By Dennis Smith
Every fly fisherman I’ve ever known has wrestled with “heavy vest syndrome” at one time or another. Me, too. I used to carry an inventory of accessories, gear and gadgets capable of covering any possible angling eventuality up to and including a fly-fishing expedition to the Dark Continent. For a while there I had so much stuff crammed into and dangling from my vest that I sounded like a junkyard coming down the trail.
I didn’t mind the weight of the thing so much as the thought of having to paw through all that clutter to look for something I really needed and couldn’t find. At some point I finally had to admit that (1) fly-fishing the Dark Continent wasn’t even a remote possibility, and (2) I seldom used half the stuff I was hauling around, like the small binocular, the magnifying glass with tubular vials for collecting insects, the first-aid kit, the folding drinking cup and so on.
In the process of determining what I absolutely could not live without for a day on the stream, a few items distinguished themselves — not only for being useful angling accessories in their own right, but also for being superior ones at that. Three of them stood out: a Ty-Rite tool, a Ketchum Release hook disgorger and a pair of 3X magnifying glasses. I’ve used all them for years now and can honestly say I’d panic without them.
The Ty-Rite tool looks like a sawed-off ballpoint pen. A small, spring-steel hook pops out the tip instead of a pen point. It holds your fly while you thread the eye with tippet and then, with a few twists of the barrel, ties a perfect clinch knot. It’s the essence of simplicity in both design and function, and is definitely easier to hold a tiny fly with than my frozen, zucchini-sized fingers. It has the added benefit of preventing dropped flies. I keep it on a retractor pinned to my vest where it’s handy but out of the way.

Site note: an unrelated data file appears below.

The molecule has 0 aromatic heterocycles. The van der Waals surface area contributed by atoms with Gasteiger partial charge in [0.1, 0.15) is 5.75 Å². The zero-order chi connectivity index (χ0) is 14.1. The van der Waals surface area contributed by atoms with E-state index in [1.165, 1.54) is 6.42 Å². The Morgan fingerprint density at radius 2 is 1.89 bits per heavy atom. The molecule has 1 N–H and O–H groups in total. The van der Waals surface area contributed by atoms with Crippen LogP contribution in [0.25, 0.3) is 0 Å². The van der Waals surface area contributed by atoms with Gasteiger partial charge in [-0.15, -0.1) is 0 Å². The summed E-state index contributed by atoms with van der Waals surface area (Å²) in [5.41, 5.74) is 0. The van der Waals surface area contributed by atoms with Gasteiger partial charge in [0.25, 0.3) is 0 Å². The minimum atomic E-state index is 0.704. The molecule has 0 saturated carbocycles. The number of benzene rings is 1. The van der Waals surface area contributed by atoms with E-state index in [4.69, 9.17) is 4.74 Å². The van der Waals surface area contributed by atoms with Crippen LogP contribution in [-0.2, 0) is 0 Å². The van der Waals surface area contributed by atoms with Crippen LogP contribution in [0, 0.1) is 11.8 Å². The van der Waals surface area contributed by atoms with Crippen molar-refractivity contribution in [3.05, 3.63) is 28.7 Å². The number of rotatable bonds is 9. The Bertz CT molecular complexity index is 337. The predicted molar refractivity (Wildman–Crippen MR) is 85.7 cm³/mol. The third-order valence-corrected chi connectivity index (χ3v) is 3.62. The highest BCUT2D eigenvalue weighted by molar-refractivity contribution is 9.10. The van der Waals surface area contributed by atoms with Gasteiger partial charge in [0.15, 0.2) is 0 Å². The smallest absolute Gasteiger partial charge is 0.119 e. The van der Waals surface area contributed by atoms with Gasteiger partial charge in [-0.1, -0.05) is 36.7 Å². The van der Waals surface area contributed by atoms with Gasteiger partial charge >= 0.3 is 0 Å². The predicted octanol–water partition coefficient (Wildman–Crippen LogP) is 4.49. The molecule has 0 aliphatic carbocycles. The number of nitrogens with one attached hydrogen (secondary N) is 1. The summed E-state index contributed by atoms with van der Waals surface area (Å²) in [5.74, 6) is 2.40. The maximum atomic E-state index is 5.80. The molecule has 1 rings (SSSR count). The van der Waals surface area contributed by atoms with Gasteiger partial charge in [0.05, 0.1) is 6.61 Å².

The Ketchum Release hook remover is simply the best device I’ve ever used for that chore, though I probably wouldn’t have known that if I hadn’t found one on the stream one day. I’d like to thank the guy who dropped it. Two features distinguish it from all the other hook removal tools I’ve tried: You don’t have to handle fish to release them with the Ketchum, and it doesn’t mutilate flies — or fish lips — the way hemostats can. OK, that’s technically three things. Regardless, it’s a keeper.
The 3X magnifying glasses are indispensable for changing flies, tying knots, picking tangles out of line and leaders, examining captured insects up close and a hundred other daily fly-fishing tasks that require up-close visual acuity. They cost about 10 bucks, but they’re worth 10 times that.
Dennis Smith is a freelance outdoors writer and photographer whose work appears nationally. He lives in Loveland.